One of the best things you can do for your young children is teach them how to knit. Knitting teaches hand-eye coordination and gives children an understanding of texture and color. Plus, knitting offers the opportunity to teach about different types of fibers, from wool to alpaca to cotton and linen. Knitting is such a wonderful teaching tool that the Waldorf schools use it as an educational cornerstone. Knitting is also a great way to spark self confidence within a child. When you teach them the steps of knitting they can see that they can learn anything -even the things that seem a bit complicated with a little focus and determination.
There are some excellent knitting books designed especially for children.
This is the children's knitting bible and one of the first books I would recommend. It's been around for more than a decade so you can trust that any mistakes have been removed in the later editions. There are many colorful projects to inspire your intrepid new knitter and the instructions are clear and easy to follow. Once your child has gotten the trick of knitting introduce them to Melanie Falnick's other great book Weekend Knitting. The projects in there would appeal to people of all ages -including a knitted checkers kit.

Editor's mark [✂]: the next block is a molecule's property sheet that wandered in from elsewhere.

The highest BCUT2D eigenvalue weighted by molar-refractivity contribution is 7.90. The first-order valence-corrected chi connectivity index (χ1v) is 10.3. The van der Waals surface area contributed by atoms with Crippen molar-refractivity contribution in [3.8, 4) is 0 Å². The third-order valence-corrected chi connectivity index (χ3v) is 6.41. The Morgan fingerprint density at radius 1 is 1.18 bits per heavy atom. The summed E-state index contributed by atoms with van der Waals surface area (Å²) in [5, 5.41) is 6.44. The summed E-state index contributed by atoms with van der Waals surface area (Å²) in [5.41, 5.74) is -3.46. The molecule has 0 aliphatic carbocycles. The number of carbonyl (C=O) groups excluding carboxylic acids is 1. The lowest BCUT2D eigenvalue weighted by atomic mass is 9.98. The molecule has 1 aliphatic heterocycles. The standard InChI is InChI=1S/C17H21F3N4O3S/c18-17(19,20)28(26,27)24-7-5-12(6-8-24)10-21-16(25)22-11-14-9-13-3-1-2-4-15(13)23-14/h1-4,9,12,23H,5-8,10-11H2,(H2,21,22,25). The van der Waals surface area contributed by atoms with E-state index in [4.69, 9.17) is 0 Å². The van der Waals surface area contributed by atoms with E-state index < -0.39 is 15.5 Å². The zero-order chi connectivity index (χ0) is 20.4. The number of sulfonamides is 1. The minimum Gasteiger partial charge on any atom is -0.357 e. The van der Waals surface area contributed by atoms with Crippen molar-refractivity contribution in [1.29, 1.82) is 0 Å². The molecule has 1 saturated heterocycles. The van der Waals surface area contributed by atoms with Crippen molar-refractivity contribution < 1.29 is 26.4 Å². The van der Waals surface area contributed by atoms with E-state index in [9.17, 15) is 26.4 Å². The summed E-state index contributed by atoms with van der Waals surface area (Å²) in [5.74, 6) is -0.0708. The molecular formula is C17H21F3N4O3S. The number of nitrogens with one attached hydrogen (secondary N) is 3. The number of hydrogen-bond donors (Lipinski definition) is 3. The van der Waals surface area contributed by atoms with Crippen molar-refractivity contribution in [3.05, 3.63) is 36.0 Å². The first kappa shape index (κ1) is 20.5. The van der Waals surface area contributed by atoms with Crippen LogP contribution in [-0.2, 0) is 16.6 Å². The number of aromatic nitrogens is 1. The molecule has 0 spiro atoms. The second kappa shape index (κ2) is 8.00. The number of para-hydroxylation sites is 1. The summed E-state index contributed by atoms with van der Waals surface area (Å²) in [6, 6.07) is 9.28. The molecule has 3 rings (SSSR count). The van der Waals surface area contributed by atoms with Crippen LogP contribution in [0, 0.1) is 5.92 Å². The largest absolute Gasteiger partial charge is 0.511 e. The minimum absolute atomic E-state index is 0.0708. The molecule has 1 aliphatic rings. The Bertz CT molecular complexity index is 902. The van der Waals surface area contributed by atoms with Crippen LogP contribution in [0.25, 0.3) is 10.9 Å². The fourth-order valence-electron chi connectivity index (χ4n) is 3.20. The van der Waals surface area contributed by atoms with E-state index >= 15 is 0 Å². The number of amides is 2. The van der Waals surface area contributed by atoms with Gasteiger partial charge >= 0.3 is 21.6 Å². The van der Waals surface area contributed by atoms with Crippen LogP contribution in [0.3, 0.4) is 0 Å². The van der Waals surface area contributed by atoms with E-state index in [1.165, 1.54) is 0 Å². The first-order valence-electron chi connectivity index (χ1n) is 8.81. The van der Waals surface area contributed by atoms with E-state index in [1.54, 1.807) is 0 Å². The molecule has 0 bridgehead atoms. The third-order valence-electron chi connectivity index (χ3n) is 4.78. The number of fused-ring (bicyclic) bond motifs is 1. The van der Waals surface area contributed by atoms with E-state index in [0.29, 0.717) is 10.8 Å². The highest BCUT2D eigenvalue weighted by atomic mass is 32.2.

This is an extension of what kids learn in Kids Knitting. If for some reason the instructions in Kids Knitting don't work for you or your child, this book offers a great alternative. In this book children can knit their own scarves, pillows and blankets.
This is the most stripped down version of knitting. Bonnie Gosse keeps it as simple as possible, allowing children to focus on the steps of knitting rather than getting caught up in possible projects.
This is the newest kids knitting book on the market, published last year in 2012. It's very picture heavy with lots of descriptions. It seems appropriate for kids ages 7 and up. Learn how to make pompoms and even a little hat for a small dog. This book seems like the most fun.
I would start with the simplest book - A First Book of Knitting just to get kids to learn the knitting fundamentals, then I would bust out with Kids Knitting
or Kids Knit to expand on their knitting skills.
What are your favorite knitting books for kids? Let us know in the comments!